Tuesday, March 15, 2016
Song of Solomon 1:1-17
The song of songs, which is Solomon's. ” (Song of Solomon 1:1)
The Song of Solomon is a love song. It is written in the form of a duet between Solomon and his lover, with each expressing their love for the other. While it describes a real love story, it is an allegory illustrating the relationship of God with his people. In Revelation 2:1-5, God warned the church of Ephesus that he was not pleased because they had left their first love. The Song of Solomon demonstrates that first love.
“Let him kiss me with the kisses of his mouth: for thy love is better than wine. Because of the savour of thy good ointments thy name is as ointment poured forth, therefore do the virgins love thee. Draw me, we will run after thee: the king hath brought me into his chambers: we will be glad and rejoice in thee, we will remember thy love more than wine: the upright love thee. ” (Song of Solomon 1:2-4)
When a young couple first falls in love, they just want to be held and kissed. Nothing else compares with being together, and they are thrilled just to hear their lover’s name spoken. They are thrilled to be invited to activity they would normally avoid like the plague simply because they will be together. They are filled with love for each other.
“I am black, but comely, O ye daughters of Jerusalem, as the tents of Kedar, as the curtains of Solomon. Look not upon me, because I am black, because the sun hath looked upon me: my mother's children were angry with me; they made me the keeper of the vineyards; but mine own vineyard have I not kept. ” (Song of Solomon 1:5-6)
A book I read described love as being happy with the other person just as they are. The woman describes herself as sunburned and her hands are rough from working in the fields and not being able to care for herself like others might. She doesn’t have perfect makeup or finely manicured hands. She doesn’t think of herself as a great beauty, but she knows she is attractive. She is not the trophy wife or the best girlfriend ever, she is just herself. He loves her for who she is rather than what she does or what she looks like.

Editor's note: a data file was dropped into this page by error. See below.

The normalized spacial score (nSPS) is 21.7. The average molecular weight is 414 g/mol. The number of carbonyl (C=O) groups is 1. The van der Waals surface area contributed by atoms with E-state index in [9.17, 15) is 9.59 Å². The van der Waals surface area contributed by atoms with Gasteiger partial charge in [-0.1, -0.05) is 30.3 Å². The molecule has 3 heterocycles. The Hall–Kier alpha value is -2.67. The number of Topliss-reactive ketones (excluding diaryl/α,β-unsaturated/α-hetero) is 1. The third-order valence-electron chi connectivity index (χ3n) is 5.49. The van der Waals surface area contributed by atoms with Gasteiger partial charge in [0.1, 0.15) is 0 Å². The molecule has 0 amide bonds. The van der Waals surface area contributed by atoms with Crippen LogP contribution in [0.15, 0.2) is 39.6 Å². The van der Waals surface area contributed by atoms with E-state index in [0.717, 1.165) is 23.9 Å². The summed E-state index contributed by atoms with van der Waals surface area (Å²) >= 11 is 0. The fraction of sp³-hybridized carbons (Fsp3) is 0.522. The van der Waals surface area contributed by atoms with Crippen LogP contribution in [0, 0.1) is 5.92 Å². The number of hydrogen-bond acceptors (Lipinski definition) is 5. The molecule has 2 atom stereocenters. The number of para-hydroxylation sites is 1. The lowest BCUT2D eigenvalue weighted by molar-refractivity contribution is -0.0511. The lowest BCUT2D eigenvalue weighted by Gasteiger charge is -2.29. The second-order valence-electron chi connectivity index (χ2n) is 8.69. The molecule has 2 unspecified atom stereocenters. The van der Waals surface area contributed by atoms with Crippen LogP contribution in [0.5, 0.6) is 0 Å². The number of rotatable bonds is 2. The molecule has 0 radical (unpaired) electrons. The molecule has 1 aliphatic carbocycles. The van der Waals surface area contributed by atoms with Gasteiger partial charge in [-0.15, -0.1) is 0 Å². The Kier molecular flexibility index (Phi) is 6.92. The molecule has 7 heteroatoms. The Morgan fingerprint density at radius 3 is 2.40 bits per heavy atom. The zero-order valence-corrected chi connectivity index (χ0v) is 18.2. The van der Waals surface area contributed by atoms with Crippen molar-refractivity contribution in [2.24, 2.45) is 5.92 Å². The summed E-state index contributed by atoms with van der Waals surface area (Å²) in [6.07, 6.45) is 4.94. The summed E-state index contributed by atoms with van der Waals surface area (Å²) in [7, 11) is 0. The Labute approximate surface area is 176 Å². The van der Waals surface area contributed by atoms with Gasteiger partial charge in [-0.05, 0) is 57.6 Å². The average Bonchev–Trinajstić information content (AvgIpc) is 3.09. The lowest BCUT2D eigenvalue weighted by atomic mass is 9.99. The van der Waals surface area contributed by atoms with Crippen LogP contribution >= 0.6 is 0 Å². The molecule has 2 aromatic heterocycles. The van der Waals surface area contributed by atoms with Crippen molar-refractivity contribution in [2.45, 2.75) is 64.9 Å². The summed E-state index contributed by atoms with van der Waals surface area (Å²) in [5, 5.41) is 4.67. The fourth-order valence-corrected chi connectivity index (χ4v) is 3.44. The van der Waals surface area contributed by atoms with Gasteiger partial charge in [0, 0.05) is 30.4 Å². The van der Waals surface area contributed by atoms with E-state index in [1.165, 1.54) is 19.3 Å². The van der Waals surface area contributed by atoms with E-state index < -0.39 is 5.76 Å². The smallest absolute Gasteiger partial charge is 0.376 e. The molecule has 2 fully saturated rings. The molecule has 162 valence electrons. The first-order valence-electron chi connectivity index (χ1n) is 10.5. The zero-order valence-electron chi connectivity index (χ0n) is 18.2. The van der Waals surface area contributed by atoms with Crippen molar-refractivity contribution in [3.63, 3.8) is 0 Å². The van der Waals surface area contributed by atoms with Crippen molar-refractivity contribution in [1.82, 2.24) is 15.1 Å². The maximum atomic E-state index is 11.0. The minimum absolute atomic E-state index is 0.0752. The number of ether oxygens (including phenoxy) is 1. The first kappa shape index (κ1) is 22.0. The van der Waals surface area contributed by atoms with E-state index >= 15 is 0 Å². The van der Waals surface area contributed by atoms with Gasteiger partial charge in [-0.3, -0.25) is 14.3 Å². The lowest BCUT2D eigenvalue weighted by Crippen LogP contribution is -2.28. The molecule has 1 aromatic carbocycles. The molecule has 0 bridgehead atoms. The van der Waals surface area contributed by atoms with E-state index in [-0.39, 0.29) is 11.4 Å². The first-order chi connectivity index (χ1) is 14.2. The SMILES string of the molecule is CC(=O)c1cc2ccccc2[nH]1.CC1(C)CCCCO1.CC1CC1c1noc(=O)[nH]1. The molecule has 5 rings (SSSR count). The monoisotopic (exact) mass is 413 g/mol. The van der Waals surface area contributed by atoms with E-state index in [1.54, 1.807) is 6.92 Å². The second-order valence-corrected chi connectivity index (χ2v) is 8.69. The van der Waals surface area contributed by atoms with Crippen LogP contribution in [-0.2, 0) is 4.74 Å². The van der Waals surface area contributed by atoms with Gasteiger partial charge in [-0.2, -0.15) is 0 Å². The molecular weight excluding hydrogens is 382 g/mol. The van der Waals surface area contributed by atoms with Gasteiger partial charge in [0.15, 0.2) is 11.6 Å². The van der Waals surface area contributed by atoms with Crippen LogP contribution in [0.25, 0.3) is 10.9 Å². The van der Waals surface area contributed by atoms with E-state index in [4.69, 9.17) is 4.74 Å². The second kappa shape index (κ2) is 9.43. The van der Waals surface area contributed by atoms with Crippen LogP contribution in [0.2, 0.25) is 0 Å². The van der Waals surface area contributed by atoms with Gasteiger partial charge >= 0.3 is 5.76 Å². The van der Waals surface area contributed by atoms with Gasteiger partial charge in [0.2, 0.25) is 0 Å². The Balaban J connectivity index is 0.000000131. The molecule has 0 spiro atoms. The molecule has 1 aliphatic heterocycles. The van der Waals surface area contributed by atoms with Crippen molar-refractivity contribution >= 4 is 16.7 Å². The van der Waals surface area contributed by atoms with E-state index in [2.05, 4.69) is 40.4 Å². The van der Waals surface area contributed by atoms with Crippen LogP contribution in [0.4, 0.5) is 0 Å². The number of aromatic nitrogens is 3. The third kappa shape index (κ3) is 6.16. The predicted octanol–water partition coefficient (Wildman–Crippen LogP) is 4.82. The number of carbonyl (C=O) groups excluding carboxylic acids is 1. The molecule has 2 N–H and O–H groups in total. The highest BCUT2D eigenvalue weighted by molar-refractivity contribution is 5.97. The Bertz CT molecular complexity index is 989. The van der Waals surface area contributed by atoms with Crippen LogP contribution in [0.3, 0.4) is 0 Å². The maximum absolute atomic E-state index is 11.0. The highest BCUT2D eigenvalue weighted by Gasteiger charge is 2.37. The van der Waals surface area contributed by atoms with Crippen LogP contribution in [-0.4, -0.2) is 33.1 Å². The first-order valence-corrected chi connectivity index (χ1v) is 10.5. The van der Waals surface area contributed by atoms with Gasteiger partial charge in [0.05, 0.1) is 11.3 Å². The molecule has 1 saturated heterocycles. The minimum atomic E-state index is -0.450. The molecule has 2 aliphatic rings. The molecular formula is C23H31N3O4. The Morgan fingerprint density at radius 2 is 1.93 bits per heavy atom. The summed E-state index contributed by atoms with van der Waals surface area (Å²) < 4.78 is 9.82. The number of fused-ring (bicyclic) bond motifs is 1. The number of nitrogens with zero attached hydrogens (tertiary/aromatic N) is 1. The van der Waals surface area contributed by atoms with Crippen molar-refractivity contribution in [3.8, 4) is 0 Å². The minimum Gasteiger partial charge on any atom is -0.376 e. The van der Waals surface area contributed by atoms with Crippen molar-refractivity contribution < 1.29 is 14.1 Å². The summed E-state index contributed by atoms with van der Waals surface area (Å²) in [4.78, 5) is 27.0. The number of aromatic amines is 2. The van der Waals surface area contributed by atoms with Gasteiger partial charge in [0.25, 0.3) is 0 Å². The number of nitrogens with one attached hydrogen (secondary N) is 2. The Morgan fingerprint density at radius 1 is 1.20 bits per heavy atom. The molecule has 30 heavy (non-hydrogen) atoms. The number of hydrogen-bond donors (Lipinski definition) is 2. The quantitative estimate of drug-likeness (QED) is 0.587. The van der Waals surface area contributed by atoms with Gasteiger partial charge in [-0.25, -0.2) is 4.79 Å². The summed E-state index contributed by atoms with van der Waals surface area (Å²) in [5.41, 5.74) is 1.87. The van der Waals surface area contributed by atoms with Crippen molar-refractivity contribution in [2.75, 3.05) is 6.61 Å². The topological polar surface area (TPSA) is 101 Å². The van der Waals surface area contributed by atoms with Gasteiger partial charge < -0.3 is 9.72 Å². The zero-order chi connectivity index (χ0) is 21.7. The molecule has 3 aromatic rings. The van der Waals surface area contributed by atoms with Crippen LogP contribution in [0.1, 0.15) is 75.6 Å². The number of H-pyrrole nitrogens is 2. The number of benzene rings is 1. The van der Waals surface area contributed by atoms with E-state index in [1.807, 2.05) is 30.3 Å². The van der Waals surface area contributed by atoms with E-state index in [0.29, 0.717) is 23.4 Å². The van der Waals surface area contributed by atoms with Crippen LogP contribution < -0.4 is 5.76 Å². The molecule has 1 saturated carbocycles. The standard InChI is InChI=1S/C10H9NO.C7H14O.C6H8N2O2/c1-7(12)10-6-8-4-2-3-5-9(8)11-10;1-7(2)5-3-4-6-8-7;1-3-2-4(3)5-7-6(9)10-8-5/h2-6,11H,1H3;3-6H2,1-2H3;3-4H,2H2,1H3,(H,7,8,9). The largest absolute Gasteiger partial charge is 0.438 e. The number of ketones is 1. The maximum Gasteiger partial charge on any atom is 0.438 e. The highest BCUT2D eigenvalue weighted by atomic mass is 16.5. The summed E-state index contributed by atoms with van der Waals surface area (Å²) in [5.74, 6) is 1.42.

“Tell me, O thou whom my soul loveth, where thou feedest, where thou makest thy flock to rest at noon: for why should I be as one that turneth aside by the flocks of thy companions?
If thou know not, O thou fairest among women, go thy way forth by the footsteps of the flock, and feed thy kids beside the shepherds' tents. I have compared thee, O my love, to a company of horses in Pharaoh's chariots. Thy cheeks are comely with rows of jewels, thy neck with chains of gold. We will make thee borders of gold with studs of silver. ” (Song of Solomon 1:7-11)
Knowing he can’t leave his job, she wants to come and spend the noon hour with him. She doesn’t want to spend her time with others. Because he loves her, he tells her how to find him. To him she is the most beautiful woman alive, even though others may think she is less beautiful. He finds her as exciting and attractive as crack military troop on parade. Her cheeks are like jewels and her neck is a beautiful as a gold necklace. He looks forward to buying her some jewelry to compliment her looks.
Though we are aware of all our imperfections, Christ sees us as perfect. He is looking forward to the time when he can give us the things he wants to share.
“While the king sitteth at his table, my spikenard sendeth forth the smell thereof. A bundle of myrrh is my wellbeloved unto me; he shall lie all night betwixt my breasts. My beloved is unto me as a cluster of camphire in the vineyards of Engedi. ” (Song of Solomon 1:12-14)
To the woman, everything about Solomon is attractive. The only desire is to spend time with him. They are drawn together like bees to a sweet smelling fi.
“Behold, thou art fair, my love; behold, thou art fair; thou hast doves' eyes. Behold, thou art fair, my beloved, yea, pleasant: also our bed is green. The beams of our house are cedar, and our rafters of fir. ” (Song of Solomon 1:15-17)
To the man she is so beautiful, with the soft gentleness of a pigeon or dove. It is such a pleasure to be with her, just laying out on the grass under the trees. Their joy comes from being together, not from what they have or their surroundings.